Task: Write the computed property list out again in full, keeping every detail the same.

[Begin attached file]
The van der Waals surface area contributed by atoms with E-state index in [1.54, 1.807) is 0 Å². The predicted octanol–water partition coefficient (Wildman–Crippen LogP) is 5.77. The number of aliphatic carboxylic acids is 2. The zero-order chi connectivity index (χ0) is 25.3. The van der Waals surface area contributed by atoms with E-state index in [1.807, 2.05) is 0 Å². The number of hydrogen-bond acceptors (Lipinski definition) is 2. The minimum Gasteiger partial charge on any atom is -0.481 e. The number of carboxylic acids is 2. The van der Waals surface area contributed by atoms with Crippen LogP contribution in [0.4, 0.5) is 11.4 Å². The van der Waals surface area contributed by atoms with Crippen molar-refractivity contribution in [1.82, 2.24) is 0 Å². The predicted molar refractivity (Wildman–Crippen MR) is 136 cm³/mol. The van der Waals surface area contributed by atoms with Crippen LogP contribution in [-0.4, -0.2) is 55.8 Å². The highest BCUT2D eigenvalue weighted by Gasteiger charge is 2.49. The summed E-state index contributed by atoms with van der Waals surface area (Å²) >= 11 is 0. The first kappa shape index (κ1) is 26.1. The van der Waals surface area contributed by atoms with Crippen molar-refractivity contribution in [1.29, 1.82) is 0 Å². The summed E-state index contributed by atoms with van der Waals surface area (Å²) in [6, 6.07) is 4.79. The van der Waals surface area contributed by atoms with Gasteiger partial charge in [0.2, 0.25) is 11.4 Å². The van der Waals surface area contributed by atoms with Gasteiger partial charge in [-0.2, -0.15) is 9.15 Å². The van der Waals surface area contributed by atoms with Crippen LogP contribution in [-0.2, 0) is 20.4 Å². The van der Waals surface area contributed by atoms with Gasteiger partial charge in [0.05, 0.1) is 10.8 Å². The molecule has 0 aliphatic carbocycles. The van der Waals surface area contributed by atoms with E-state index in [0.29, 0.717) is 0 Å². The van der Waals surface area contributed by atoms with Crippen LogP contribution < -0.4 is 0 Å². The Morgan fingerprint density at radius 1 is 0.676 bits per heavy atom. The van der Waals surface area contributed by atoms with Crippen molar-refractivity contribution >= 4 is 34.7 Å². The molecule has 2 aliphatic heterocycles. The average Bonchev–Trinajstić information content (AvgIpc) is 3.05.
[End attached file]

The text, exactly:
The van der Waals surface area contributed by atoms with E-state index in [1.54, 1.807) is 0 Å². The predicted octanol–water partition coefficient (Wildman–Crippen LogP) is 5.77. The number of aliphatic carboxylic acids is 2. The zero-order chi connectivity index (χ0) is 25.3. The van der Waals surface area contributed by atoms with E-state index in [1.807, 2.05) is 0 Å². The number of hydrogen-bond acceptors (Lipinski definition) is 2. The minimum Gasteiger partial charge on any atom is -0.481 e. The number of carboxylic acids is 2. The van der Waals surface area contributed by atoms with Crippen LogP contribution in [0.4, 0.5) is 11.4 Å². The van der Waals surface area contributed by atoms with Crippen molar-refractivity contribution in [1.82, 2.24) is 0 Å². The predicted molar refractivity (Wildman–Crippen MR) is 136 cm³/mol. The van der Waals surface area contributed by atoms with Crippen LogP contribution in [-0.4, -0.2) is 55.8 Å². The highest BCUT2D eigenvalue weighted by Gasteiger charge is 2.49. The summed E-state index contributed by atoms with van der Waals surface area (Å²) >= 11 is 0. The first kappa shape index (κ1) is 26.1. The van der Waals surface area contributed by atoms with Crippen molar-refractivity contribution in [1.29, 1.82) is 0 Å². The summed E-state index contributed by atoms with van der Waals surface area (Å²) in [6, 6.07) is 4.79. The van der Waals surface area contributed by atoms with Gasteiger partial charge in [0.2, 0.25) is 11.4 Å². The van der Waals surface area contributed by atoms with Gasteiger partial charge in [-0.2, -0.15) is 9.15 Å². The van der Waals surface area contributed by atoms with Crippen LogP contribution in [-0.2, 0) is 20.4 Å². The van der Waals surface area contributed by atoms with Gasteiger partial charge in [0.05, 0.1) is 10.8 Å². The molecule has 0 aliphatic carbocycles. The van der Waals surface area contributed by atoms with E-state index in [0.29, 0.717) is 0 Å². The van der Waals surface area contributed by atoms with Crippen LogP contribution < -0.4 is 0 Å². The Morgan fingerprint density at radius 1 is 0.676 bits per heavy atom. The van der Waals surface area contributed by atoms with Crippen molar-refractivity contribution >= 4 is 34.7 Å². The molecule has 2 aliphatic heterocycles. The average Bonchev–Trinajstić information content (AvgIpc) is 3.05.